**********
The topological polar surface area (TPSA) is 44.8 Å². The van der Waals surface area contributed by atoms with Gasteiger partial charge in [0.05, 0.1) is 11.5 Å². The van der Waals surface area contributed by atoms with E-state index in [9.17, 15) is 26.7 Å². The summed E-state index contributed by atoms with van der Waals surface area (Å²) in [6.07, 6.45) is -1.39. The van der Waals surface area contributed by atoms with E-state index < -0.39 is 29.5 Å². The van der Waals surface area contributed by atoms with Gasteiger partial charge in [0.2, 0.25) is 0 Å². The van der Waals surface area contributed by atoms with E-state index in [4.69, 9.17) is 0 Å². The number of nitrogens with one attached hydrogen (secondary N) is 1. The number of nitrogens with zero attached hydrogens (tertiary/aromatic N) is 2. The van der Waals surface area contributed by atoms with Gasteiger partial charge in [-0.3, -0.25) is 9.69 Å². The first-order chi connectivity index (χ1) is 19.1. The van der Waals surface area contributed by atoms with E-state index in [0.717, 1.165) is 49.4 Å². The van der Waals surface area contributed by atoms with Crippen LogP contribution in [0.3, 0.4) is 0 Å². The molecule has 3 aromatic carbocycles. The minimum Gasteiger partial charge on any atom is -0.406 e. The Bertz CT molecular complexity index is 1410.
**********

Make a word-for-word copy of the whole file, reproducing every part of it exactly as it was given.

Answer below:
The topological polar surface area (TPSA) is 44.8 Å². The van der Waals surface area contributed by atoms with Gasteiger partial charge in [0.05, 0.1) is 11.5 Å². The van der Waals surface area contributed by atoms with E-state index in [9.17, 15) is 26.7 Å². The summed E-state index contributed by atoms with van der Waals surface area (Å²) in [6.07, 6.45) is -1.39. The van der Waals surface area contributed by atoms with E-state index < -0.39 is 29.5 Å². The van der Waals surface area contributed by atoms with Gasteiger partial charge in [0.2, 0.25) is 0 Å². The van der Waals surface area contributed by atoms with E-state index in [4.69, 9.17) is 0 Å². The number of nitrogens with one attached hydrogen (secondary N) is 1. The number of nitrogens with zero attached hydrogens (tertiary/aromatic N) is 2. The van der Waals surface area contributed by atoms with Gasteiger partial charge in [-0.3, -0.25) is 9.69 Å². The first-order chi connectivity index (χ1) is 19.1. The van der Waals surface area contributed by atoms with E-state index in [0.717, 1.165) is 49.4 Å². The van der Waals surface area contributed by atoms with Crippen LogP contribution in [0.3, 0.4) is 0 Å². The molecule has 3 aromatic carbocycles. The minimum Gasteiger partial charge on any atom is -0.406 e. The Bertz CT molecular complexity index is 1410.